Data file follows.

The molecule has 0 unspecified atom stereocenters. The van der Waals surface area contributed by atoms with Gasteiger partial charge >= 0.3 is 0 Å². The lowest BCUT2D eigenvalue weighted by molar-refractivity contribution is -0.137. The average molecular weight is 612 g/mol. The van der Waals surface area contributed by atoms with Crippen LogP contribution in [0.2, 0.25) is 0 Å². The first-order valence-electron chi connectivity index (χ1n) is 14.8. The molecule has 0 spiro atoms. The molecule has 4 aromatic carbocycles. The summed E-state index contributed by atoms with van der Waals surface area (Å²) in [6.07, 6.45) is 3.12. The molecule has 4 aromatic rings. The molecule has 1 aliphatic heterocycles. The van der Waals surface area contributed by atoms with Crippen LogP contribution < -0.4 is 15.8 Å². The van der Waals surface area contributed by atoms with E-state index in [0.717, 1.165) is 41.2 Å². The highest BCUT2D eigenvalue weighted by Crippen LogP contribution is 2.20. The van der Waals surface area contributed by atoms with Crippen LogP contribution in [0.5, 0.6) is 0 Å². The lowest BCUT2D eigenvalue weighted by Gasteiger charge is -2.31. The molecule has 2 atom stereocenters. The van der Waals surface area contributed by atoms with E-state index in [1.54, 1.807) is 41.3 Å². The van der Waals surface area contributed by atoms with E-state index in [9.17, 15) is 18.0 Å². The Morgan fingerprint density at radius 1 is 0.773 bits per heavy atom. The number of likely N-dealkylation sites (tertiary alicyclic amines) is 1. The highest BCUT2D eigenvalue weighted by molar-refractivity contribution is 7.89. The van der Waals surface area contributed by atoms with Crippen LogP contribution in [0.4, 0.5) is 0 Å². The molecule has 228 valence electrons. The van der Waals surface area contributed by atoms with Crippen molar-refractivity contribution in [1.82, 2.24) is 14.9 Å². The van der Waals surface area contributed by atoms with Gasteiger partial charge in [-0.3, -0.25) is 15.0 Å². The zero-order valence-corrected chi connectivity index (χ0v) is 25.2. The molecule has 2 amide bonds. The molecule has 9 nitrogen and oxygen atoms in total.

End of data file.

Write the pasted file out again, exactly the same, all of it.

The molecule has 0 unspecified atom stereocenters. The van der Waals surface area contributed by atoms with Gasteiger partial charge >= 0.3 is 0 Å². The lowest BCUT2D eigenvalue weighted by molar-refractivity contribution is -0.137. The average molecular weight is 612 g/mol. The van der Waals surface area contributed by atoms with Crippen LogP contribution in [0.2, 0.25) is 0 Å². The first-order valence-electron chi connectivity index (χ1n) is 14.8. The molecule has 0 spiro atoms. The molecule has 4 aromatic carbocycles. The summed E-state index contributed by atoms with van der Waals surface area (Å²) in [6.07, 6.45) is 3.12. The molecule has 4 aromatic rings. The molecule has 1 aliphatic heterocycles. The van der Waals surface area contributed by atoms with Crippen LogP contribution < -0.4 is 15.8 Å². The van der Waals surface area contributed by atoms with E-state index in [0.717, 1.165) is 41.2 Å². The highest BCUT2D eigenvalue weighted by Crippen LogP contribution is 2.20. The van der Waals surface area contributed by atoms with Crippen LogP contribution in [0.5, 0.6) is 0 Å². The lowest BCUT2D eigenvalue weighted by Gasteiger charge is -2.31. The molecule has 2 atom stereocenters. The van der Waals surface area contributed by atoms with E-state index in [1.54, 1.807) is 41.3 Å². The van der Waals surface area contributed by atoms with E-state index in [9.17, 15) is 18.0 Å². The Morgan fingerprint density at radius 1 is 0.773 bits per heavy atom. The number of likely N-dealkylation sites (tertiary alicyclic amines) is 1. The highest BCUT2D eigenvalue weighted by molar-refractivity contribution is 7.89. The van der Waals surface area contributed by atoms with Crippen LogP contribution in [0.4, 0.5) is 0 Å². The molecule has 228 valence electrons. The van der Waals surface area contributed by atoms with Crippen molar-refractivity contribution in [1.82, 2.24) is 14.9 Å². The van der Waals surface area contributed by atoms with Gasteiger partial charge in [-0.3, -0.25) is 15.0 Å². The zero-order valence-corrected chi connectivity index (χ0v) is 25.2. The molecule has 2 amide bonds. The molecule has 9 nitrogen and oxygen atoms in total.